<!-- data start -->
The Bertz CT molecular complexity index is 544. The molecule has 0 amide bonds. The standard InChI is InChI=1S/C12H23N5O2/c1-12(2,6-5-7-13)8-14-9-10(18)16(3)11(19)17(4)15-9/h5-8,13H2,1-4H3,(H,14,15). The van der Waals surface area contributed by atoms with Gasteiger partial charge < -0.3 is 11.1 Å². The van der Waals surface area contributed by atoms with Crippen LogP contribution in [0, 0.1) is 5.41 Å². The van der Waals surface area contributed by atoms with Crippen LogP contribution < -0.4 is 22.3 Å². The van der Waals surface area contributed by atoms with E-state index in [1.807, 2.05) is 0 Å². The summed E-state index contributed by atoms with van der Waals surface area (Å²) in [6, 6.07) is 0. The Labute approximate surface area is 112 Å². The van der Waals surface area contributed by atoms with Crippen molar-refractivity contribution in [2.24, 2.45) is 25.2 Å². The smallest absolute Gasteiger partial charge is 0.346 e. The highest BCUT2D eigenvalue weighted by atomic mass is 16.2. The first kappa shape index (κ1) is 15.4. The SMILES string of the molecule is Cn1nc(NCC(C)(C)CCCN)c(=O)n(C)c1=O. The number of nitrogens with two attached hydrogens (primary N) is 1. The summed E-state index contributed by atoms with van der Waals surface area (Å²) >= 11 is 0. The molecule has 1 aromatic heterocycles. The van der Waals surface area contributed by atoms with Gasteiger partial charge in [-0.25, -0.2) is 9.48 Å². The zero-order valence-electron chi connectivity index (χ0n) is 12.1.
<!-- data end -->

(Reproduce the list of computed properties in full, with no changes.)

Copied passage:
The Bertz CT molecular complexity index is 544. The molecule has 0 amide bonds. The standard InChI is InChI=1S/C12H23N5O2/c1-12(2,6-5-7-13)8-14-9-10(18)16(3)11(19)17(4)15-9/h5-8,13H2,1-4H3,(H,14,15). The van der Waals surface area contributed by atoms with Gasteiger partial charge < -0.3 is 11.1 Å². The van der Waals surface area contributed by atoms with Crippen LogP contribution in [0, 0.1) is 5.41 Å². The van der Waals surface area contributed by atoms with Crippen LogP contribution < -0.4 is 22.3 Å². The van der Waals surface area contributed by atoms with E-state index in [1.807, 2.05) is 0 Å². The summed E-state index contributed by atoms with van der Waals surface area (Å²) in [6, 6.07) is 0. The Labute approximate surface area is 112 Å². The van der Waals surface area contributed by atoms with Crippen molar-refractivity contribution in [2.24, 2.45) is 25.2 Å². The smallest absolute Gasteiger partial charge is 0.346 e. The highest BCUT2D eigenvalue weighted by atomic mass is 16.2. The first kappa shape index (κ1) is 15.4. The SMILES string of the molecule is Cn1nc(NCC(C)(C)CCCN)c(=O)n(C)c1=O. The number of nitrogens with two attached hydrogens (primary N) is 1. The summed E-state index contributed by atoms with van der Waals surface area (Å²) >= 11 is 0. The molecule has 1 aromatic heterocycles. The van der Waals surface area contributed by atoms with Gasteiger partial charge in [-0.25, -0.2) is 9.48 Å². The zero-order valence-electron chi connectivity index (χ0n) is 12.1.